John Donne was the founder of Metaphysical poets. Though he was known as a poet, it was preaching and great sermons that made him reach his highest fame. To draw parallels between two things is to compare two things and to show how they are similar or different. This work seeks to draw parallel between John Donne’s prose and poetry.
John Donne has employed imagery in both his prose and poetry work. In his Devotions, which he wrote during a serious illness, Donne compared his sickness, which manifested itself by means of spots on his body, with the stars in the firmament.
The comparison between sensual expression found in one of his love poems, and an expression of deep religious feeling in the Sermons depicts another kind of imagery. “The Extasie,”and one from the “Sermons”, imply that Donne’s thought cannot be separated from his feeling, that there is interplay of wit and emotion, and that the stronger the feeling, the more striking is the image. In “The Extasie,” when he says that: “Loves mysteries in souls doe grow, But the body is his books, “he expresses a purely sensual idea. He says that through the body we learn the extent of true love. The image that he uses to describe this feeling is witty and striking, which implies intellectualized emotion.
There is a striking similarity between the poem “Death not be proud” and the Sermon “Death Duels” in terms of them and style. “Death be not be proud’ is a holy sonnet in which Donne addresses death directly. He tells death not to be proud inasmuch as some have called it powerful and the death itself believes it has triumphed over human being. Donne does not believe as death takes advantage of diseases, murder, and accidents to put people to sleep. Instead, he says that there is life after death. Death, according to this poem is temporal because after death, people live with other spirits in heaven. Here he equates death to stage in life, that is, it marks the end of the earthly life and the beginning of the eternal life. Waking eternally implies that there will be no dying after resurrection. Death duels, which is the last sermon preached by Donne, portrays death as a low decent to sickness and death yet points towards the hope of redemption. It depicts life as a slow process of dying. After death, there is spiritual rebirth. “ we have a winding in our mothers wombe.. for we come to seeke a grave.”(Death duels 3) He depicts the horrendous images of been eaten by the worms. However at the end there is the image of Jesus dying on the cross that gives hope of life after death. In this sermon which he gave as he was approaching his death, he depicts death as inevitable stage in life. It is worth to note that he refers to physical death. The theme of death is deeply explored by both the poem and the sermon. Death is ultimate fate of human being, as expressed by the two works . However, in both works, Donne depicts life after death, that is, the spiritual rebirth. Hence, in both the sermon and poem, the theme of hope is evident. On the other hand, there is a difference between the way Donne approaches the subject death in his poem and the sermon. The poem “Death not be proud” depicts death as an opportunist that depends on luck, disease, and murder to rob people of their lives. He also does not subscribe to the belief that death is powerful. However, in ‘’Deaths Duel”, he describes life as a process of dying right from the beginning. He also portrays a horrendous process. He dwells on the horror of been eaten by worms. Scary description of death indicates that death is fearsome, gruesome, and powerful contrary to what he to describe it in “Death be not be proud’.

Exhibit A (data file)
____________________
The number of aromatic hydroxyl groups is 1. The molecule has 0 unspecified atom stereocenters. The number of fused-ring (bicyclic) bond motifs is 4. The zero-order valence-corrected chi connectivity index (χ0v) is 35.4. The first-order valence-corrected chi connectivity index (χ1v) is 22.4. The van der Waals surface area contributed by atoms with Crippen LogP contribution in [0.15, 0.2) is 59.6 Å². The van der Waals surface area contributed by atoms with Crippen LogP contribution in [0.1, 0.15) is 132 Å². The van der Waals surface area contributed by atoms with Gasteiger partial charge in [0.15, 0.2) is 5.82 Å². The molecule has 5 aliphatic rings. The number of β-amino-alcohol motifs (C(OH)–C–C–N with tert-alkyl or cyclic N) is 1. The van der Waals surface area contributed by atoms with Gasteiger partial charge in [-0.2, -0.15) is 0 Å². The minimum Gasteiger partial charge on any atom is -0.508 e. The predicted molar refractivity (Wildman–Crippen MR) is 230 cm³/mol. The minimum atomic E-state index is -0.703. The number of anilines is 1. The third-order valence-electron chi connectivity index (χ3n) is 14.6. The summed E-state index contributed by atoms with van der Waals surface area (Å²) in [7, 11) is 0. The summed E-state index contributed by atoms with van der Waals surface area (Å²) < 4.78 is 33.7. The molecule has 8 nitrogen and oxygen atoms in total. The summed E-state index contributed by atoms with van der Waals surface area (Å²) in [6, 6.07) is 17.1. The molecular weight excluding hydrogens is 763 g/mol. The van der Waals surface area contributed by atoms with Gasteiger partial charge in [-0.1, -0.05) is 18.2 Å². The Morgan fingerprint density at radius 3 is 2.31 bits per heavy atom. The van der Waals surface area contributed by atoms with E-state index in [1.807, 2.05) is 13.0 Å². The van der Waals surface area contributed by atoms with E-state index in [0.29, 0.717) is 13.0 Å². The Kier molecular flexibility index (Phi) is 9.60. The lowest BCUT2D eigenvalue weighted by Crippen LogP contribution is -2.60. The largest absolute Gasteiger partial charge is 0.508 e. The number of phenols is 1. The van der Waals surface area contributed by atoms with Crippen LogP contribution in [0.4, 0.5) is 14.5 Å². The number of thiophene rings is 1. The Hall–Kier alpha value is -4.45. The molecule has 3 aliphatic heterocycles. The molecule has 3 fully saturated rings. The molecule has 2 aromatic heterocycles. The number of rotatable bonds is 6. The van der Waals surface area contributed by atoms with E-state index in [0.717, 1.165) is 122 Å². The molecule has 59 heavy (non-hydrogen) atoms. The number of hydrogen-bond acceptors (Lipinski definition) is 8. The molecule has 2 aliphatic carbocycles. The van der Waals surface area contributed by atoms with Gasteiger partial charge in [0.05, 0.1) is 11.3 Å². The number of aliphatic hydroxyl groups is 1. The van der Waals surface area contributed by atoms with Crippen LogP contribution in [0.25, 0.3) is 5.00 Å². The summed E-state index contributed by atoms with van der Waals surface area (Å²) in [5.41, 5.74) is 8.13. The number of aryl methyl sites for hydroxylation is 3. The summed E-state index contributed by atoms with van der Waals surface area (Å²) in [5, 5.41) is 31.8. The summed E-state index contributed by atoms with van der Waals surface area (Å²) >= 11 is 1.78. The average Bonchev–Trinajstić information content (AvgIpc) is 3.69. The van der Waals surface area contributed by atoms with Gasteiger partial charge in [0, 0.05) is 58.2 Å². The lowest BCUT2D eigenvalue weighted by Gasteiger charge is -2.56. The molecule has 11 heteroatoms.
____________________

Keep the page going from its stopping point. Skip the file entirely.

In “Valediction: Forbidding Mourning”, the persona tells his lover that their separation through death should not be an occasion for sorrow and mourning. Instead, it should be akin to the way virtuous men die mildly and without complaint. In this poem, Donne professes a devotion to spiritual love that transcends the merely physical one. The persona declares that since the lovers’ souls are one, his departure to the spiritual word will only expand the area of their unified souls rather than separating them. The assertion implies that there is life after death. That emotional connectedness, according to the speaker, should not be by any means be severed by the physical separation that is occasioned by death. In one his sermon, “Grace Leading to Repentance” Donne glorifies Christ. He saved mankind. He depicts Christ as a generous person who gives his best treasure and knowledge. Additionally, he asserts that it is upon knowing Christ and accepting him that mankind finds the grace that leads to repentance. This contradicts valediction poem that in as much as it talks about spiritual life, it does not touch anything on repentance of sins. In the poem, the speaker devotes his energy on the earthly love and security of emotional love while the sermon concentrates much on the love of Christ. However, both works explore the theme of love.